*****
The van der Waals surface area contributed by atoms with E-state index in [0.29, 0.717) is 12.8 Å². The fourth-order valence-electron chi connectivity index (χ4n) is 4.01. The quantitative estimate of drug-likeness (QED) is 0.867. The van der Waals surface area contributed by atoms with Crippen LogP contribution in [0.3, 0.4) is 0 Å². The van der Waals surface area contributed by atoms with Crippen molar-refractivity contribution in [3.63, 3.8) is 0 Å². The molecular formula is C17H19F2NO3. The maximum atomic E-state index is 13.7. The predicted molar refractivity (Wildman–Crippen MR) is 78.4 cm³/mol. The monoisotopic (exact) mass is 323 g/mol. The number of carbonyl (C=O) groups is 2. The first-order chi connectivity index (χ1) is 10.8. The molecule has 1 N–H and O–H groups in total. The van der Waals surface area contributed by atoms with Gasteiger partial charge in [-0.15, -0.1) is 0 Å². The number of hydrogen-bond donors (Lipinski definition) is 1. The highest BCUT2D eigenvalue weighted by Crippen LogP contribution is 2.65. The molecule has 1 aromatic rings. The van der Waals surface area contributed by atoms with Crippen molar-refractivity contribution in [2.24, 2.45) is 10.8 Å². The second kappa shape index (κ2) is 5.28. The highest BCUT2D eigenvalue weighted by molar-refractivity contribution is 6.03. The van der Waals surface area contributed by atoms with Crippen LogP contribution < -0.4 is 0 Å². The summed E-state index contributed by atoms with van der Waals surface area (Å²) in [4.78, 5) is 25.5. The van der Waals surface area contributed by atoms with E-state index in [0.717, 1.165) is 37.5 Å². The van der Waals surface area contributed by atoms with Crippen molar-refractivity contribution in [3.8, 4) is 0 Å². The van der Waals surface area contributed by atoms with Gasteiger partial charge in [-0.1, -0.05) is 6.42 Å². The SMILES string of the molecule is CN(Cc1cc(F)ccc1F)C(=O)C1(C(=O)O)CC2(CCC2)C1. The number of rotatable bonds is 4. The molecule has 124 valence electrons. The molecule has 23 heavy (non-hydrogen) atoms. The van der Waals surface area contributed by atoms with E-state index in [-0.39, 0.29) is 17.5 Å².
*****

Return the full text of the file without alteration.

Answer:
The van der Waals surface area contributed by atoms with E-state index in [0.29, 0.717) is 12.8 Å². The fourth-order valence-electron chi connectivity index (χ4n) is 4.01. The quantitative estimate of drug-likeness (QED) is 0.867. The van der Waals surface area contributed by atoms with Crippen LogP contribution in [0.3, 0.4) is 0 Å². The van der Waals surface area contributed by atoms with Crippen molar-refractivity contribution in [3.63, 3.8) is 0 Å². The molecular formula is C17H19F2NO3. The maximum atomic E-state index is 13.7. The predicted molar refractivity (Wildman–Crippen MR) is 78.4 cm³/mol. The monoisotopic (exact) mass is 323 g/mol. The number of carbonyl (C=O) groups is 2. The first-order chi connectivity index (χ1) is 10.8. The molecule has 1 N–H and O–H groups in total. The van der Waals surface area contributed by atoms with Gasteiger partial charge in [-0.15, -0.1) is 0 Å². The number of hydrogen-bond donors (Lipinski definition) is 1. The highest BCUT2D eigenvalue weighted by Crippen LogP contribution is 2.65. The molecule has 1 aromatic rings. The van der Waals surface area contributed by atoms with Crippen molar-refractivity contribution in [2.24, 2.45) is 10.8 Å². The second kappa shape index (κ2) is 5.28. The highest BCUT2D eigenvalue weighted by molar-refractivity contribution is 6.03. The van der Waals surface area contributed by atoms with Crippen LogP contribution < -0.4 is 0 Å². The summed E-state index contributed by atoms with van der Waals surface area (Å²) in [4.78, 5) is 25.5. The van der Waals surface area contributed by atoms with E-state index in [0.717, 1.165) is 37.5 Å². The van der Waals surface area contributed by atoms with Crippen molar-refractivity contribution in [3.8, 4) is 0 Å². The van der Waals surface area contributed by atoms with Gasteiger partial charge in [-0.1, -0.05) is 6.42 Å². The SMILES string of the molecule is CN(Cc1cc(F)ccc1F)C(=O)C1(C(=O)O)CC2(CCC2)C1. The number of rotatable bonds is 4. The molecule has 124 valence electrons. The molecule has 23 heavy (non-hydrogen) atoms. The van der Waals surface area contributed by atoms with E-state index in [-0.39, 0.29) is 17.5 Å².